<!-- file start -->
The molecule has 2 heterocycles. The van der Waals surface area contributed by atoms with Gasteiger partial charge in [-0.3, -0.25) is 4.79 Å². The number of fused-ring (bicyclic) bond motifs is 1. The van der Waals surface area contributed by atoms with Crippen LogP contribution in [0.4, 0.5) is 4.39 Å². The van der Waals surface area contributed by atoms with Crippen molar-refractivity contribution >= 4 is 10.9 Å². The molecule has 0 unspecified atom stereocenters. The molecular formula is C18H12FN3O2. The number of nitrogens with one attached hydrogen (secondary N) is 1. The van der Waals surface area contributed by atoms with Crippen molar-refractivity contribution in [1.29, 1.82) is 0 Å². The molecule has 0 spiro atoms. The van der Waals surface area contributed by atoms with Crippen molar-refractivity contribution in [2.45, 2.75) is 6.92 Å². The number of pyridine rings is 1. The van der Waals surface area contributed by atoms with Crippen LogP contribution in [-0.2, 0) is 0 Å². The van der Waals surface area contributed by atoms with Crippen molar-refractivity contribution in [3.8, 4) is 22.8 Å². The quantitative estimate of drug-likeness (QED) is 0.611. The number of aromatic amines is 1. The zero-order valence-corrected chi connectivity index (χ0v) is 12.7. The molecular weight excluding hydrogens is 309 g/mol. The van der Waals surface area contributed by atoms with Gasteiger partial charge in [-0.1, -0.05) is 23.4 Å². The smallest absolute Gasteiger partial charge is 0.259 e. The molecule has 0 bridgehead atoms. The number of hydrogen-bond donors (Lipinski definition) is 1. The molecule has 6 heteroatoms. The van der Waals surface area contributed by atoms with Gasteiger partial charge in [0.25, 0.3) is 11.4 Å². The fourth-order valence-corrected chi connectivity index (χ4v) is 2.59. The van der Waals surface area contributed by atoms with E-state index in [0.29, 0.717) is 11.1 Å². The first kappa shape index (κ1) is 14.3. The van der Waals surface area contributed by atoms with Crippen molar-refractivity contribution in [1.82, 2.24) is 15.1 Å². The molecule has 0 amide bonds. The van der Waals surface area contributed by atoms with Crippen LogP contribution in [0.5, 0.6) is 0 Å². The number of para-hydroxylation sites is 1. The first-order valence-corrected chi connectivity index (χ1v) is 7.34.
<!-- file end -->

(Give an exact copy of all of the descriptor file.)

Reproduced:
The molecule has 2 heterocycles. The van der Waals surface area contributed by atoms with Gasteiger partial charge in [-0.3, -0.25) is 4.79 Å². The number of fused-ring (bicyclic) bond motifs is 1. The van der Waals surface area contributed by atoms with Crippen LogP contribution in [0.4, 0.5) is 4.39 Å². The van der Waals surface area contributed by atoms with Crippen molar-refractivity contribution >= 4 is 10.9 Å². The molecule has 0 unspecified atom stereocenters. The molecular formula is C18H12FN3O2. The number of nitrogens with one attached hydrogen (secondary N) is 1. The van der Waals surface area contributed by atoms with Crippen molar-refractivity contribution in [1.29, 1.82) is 0 Å². The molecule has 0 spiro atoms. The van der Waals surface area contributed by atoms with Crippen molar-refractivity contribution in [2.45, 2.75) is 6.92 Å². The number of pyridine rings is 1. The van der Waals surface area contributed by atoms with Crippen LogP contribution in [-0.2, 0) is 0 Å². The van der Waals surface area contributed by atoms with Crippen molar-refractivity contribution in [3.8, 4) is 22.8 Å². The quantitative estimate of drug-likeness (QED) is 0.611. The number of aromatic amines is 1. The zero-order valence-corrected chi connectivity index (χ0v) is 12.7. The molecular weight excluding hydrogens is 309 g/mol. The van der Waals surface area contributed by atoms with Gasteiger partial charge in [-0.1, -0.05) is 23.4 Å². The smallest absolute Gasteiger partial charge is 0.259 e. The molecule has 0 bridgehead atoms. The number of hydrogen-bond donors (Lipinski definition) is 1. The molecule has 6 heteroatoms. The van der Waals surface area contributed by atoms with Gasteiger partial charge in [0.25, 0.3) is 11.4 Å². The fourth-order valence-corrected chi connectivity index (χ4v) is 2.59. The van der Waals surface area contributed by atoms with E-state index in [0.29, 0.717) is 11.1 Å². The first kappa shape index (κ1) is 14.3. The van der Waals surface area contributed by atoms with Crippen molar-refractivity contribution in [1.82, 2.24) is 15.1 Å². The molecule has 0 amide bonds. The van der Waals surface area contributed by atoms with Crippen LogP contribution in [0.5, 0.6) is 0 Å². The number of para-hydroxylation sites is 1. The first-order valence-corrected chi connectivity index (χ1v) is 7.34.